# Generating Functions: linking Sequence & Series

Donald Knuth, et al:
“The most powerful way to deal with sequences of numbers, …, is to manipulate infinite series that generate those sequences.” – “Concrete Mathematics

“…to discover the equation in the first place, using the important method of generating functions, which is a valuable technique for solving so many problems.” – “The Art of Computer Programming Volume I

Example:
Fibonacci sequence: {0, 1, 1, 2, 3, 5, 8, 13…}

Definition of the Fibonacci sequence as a recurrence relation:
$\boxed{ F_{n}= \begin{cases} 0, & \text{for }n=0\\ 1, & \text{for }n=1\\ F_{n-2} + F_{n-1} , & \text{for } n \geq { 2} \end{cases} }$

This definition is not so useful in computation, we want to find a general term formula $F_{n}$ in terms of n.

Step 1: Find the generating function F(x)

The correspondence below:
Sequence $\leftrightarrow$ Generating Function

$\left \{ F_{0}, F_{1}, F_{2}, ..., F_{n} \right \} \leftrightarrow F(x)$
with
$F(x) = F_{0}x^{0} + F_{1}x^{1} + F_{2}x^{2} + ...+ F_{n}x^{n}$

Step 2: Find the closed form of F(x)

[A]: $F(x)x^2 = F_{0}x^2 + F_{1}x^3 + F_{2}x^4 + ...$

[B]: $F(x)x^1 = F_{0}x^1 + F_{1}x^2 + F_{2}x^3 + F_{3}x^4 + ...$

[C]: $F(x)x^0 = F_{0}x^0+ F_{1}x^1 + F_{2}x^2 + F_{3}x^3 + F_{4}x^4 ...$

[A] + [B] – [C]:

Left-Hand Side:
$F(x)(x^2+x^1-x^0)$

Right-Hand Side:
$F_{0}x^{1} - F_{0}x^{0} - F_{1}x^{1}$
$+ (F_{0}+F_{1} - F_{2})x^2$
$+ (F_{1}+F_{2} - F_{3})x^3$
$+ (F_{2}+F_{3} - F_{4})x^4$
+ …
$+ (F_{n-2}+F_{n-1} - F_{n})x^n$
+ …

From the Recurrence definition above, we know:
$F_{0} = 0, F_{1} = 1$
and
$F_{n} = F_{n-2}+F_{n-1}$
or,
$F_{n-2}+F_{n-1} - F_{n} = 0$

Right-Hand Side: -x

We get [A] + [B] – [C]:
$F(x)(x^2+x^1-x^0) = -x$

$\boxed {F(x) = \frac {x}{1-x-x^2} }$

Step 3: Find the general term Fn

Now we have a generating function of the Fibonacci Sequence F(x) in closed form. We want to express it as an infinite Series.

Let’s factorize
$1-x-x^2 = (1-rx)(1-sx)$
$F(x) = \frac {x}{1-x-x^2} = \frac {x}{ (1-rx)(1-sx) }$
$F(x) = \frac {R}{1-rx} + \frac {S}{1-sx}$
$F(x) = \frac { (R+S)- (rS+ sR)x }{ 1-(r+s)x +rsx^2 }$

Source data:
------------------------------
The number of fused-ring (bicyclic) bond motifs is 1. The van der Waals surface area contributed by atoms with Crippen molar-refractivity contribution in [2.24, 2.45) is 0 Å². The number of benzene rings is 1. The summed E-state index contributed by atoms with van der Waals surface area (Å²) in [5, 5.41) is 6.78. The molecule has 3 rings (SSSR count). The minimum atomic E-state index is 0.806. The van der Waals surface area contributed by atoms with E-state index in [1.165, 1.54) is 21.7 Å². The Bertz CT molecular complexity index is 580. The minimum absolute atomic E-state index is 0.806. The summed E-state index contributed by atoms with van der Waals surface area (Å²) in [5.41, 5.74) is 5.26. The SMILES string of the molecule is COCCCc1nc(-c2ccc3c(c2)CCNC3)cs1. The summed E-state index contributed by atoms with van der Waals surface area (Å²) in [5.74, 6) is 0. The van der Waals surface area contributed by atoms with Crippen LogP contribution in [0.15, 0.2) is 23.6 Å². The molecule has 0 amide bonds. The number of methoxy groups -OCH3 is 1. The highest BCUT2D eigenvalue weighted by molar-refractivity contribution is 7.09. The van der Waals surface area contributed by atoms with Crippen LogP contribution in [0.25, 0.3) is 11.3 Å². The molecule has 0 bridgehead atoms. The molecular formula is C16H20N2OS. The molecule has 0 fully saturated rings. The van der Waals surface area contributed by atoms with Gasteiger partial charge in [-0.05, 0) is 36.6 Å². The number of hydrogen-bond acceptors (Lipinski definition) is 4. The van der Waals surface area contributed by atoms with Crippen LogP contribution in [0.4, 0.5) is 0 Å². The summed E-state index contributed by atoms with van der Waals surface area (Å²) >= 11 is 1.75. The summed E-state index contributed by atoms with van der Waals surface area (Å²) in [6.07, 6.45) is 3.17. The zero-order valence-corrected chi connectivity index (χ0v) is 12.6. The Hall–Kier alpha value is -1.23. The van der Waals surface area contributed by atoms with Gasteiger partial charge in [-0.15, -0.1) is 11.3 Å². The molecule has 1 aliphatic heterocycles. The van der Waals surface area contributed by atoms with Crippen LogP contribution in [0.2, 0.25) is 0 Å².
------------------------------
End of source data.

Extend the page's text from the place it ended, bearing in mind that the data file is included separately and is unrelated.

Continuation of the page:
$\frac {x}{1-x-x^2} = \frac { (R+S)- (rS+ sR)x }{ 1-(r+s)x +rsx^2 }$

Matching term by term on both sides, solve the 4 simultaneous equations with 4 unknowns:
$\begin{cases} R+S= 0, & \\ rS+sR=-1, & \\ r+s =1, & \\ rs =-1, & \end{cases}$
$R = \frac {1}{r-s}$
$S = -\frac {1}{r-s}$

$F(x) = \frac {R}{1-rx} + \frac {S}{1-sx} = \frac {1}{r-s} (\frac {1}{1-rs} - \frac {1}{1-sx})$

We know in secondary school:
$\frac {1}{1-u} = 1+u+u^2+u^3+...+u^n+...$

Let u = rx
$\frac {1}{1-rx} = 1+rx+r^2x^2+r^3x^3+...+r^nx^n+...$
Similarly,
$\frac {1}{1-sx} = 1+sx+s^2x^2+s^3x^3+...+s^nx^n+...$

$F(x) = \frac {1}{r-s} (\frac {1}{1-rs} - \frac {1}{1-sx})$
$F(x) = \frac {1}{r-s} \left ((r-s)x + (r^2-s^2)x^2 +... (r^n-s^n)x^n+... \right)$

$F(x) = \underbrace {0 }_{F_{0}} + \underbrace { \frac {r-s}{r-s}}_{F_{1}}x + \underbrace { \frac {r^2-s^2}{r-s}}_{F_{2}}x^2 +... \underbrace { \frac {r^n-s^n}{r-s}}_{F_{n}}x^n+...$

$F_{n} = \frac {r^n-s^n}{r-s}$

From the above 2 equations in r, s:
$\begin{cases} r+s =1, & \\ rs =-1, & \end{cases}$
By 趙爽 Zhao Shuang 三国东吴 : 222 AD Chinese Mathematician (1,300 years earlier than Viète, 16th Century French Mathematician) Theorem: r, s are the solutions of the quadratic equation:
$y^2 -(r+s)y +rs = 0$
$y^2 - y -1 = 0$
$y= \frac{1 \pm \sqrt{5}}{2}$
We assume r > s,
$\begin{cases} r= \frac{1 + \sqrt{5}}{2} , \text {(this is golden ratio)} & \\ s = \frac{1 - \sqrt{5}}{2} & \end{cases}$
$r - s = \sqrt{5}$

$F_{n} = \frac {r^n-s^n}{r- s}$

$\boxed { F_{n}= \frac{1} {\sqrt {5}}\left(\bigl( \frac {1+ \sqrt {5}}{2} \bigr)^n - \bigl( \frac {1-\sqrt {5}}{2} \bigr)^n\right) }$

Verify:
$F_{0} = 0$
$F_{1} = \frac{1} {\sqrt {5}}\left(\bigl( \frac {1+ \sqrt {5}}{2} \bigr)^1 - \bigl( \frac {1-\sqrt {5}}{2} \bigr)^1 \right) = \frac {\sqrt {5}} {\sqrt {5}}= 1$
$F_{2} = \frac{1} {\sqrt {5}}\left(\bigl( \frac {1+ \sqrt {5}}{2} \bigr)^2 - \bigl( \frac {1-\sqrt {5}}{2} \bigr)^2 \right) = \frac {4\sqrt {5}} {4\sqrt {5}} = 1$
$F_{3} = \frac{1} {\sqrt {5}}\left(\bigl( \frac {1+ \sqrt {5}}{2} \bigr)^3 - \bigl( \frac {1-\sqrt {5}}{2} \bigr)^3\right) = \frac {16\sqrt {5}} {8\sqrt {5}} = 2$
$F_{4} = \frac{1} {\sqrt {5}}\left(\bigl( \frac {1+ \sqrt {5}}{2} \bigr)^4 - \bigl( \frac {1-\sqrt {5}}{2} \bigr)^4\right) = \frac {48\sqrt {5}} {16\sqrt {5}} = 3$

Ref:
Math Girls by Hiroshi Yuki et al.

http://www.amazon.co.uk/dp/0983951306/ref=cm_sw_r_udp_awd_UKSvtb1AXNWCE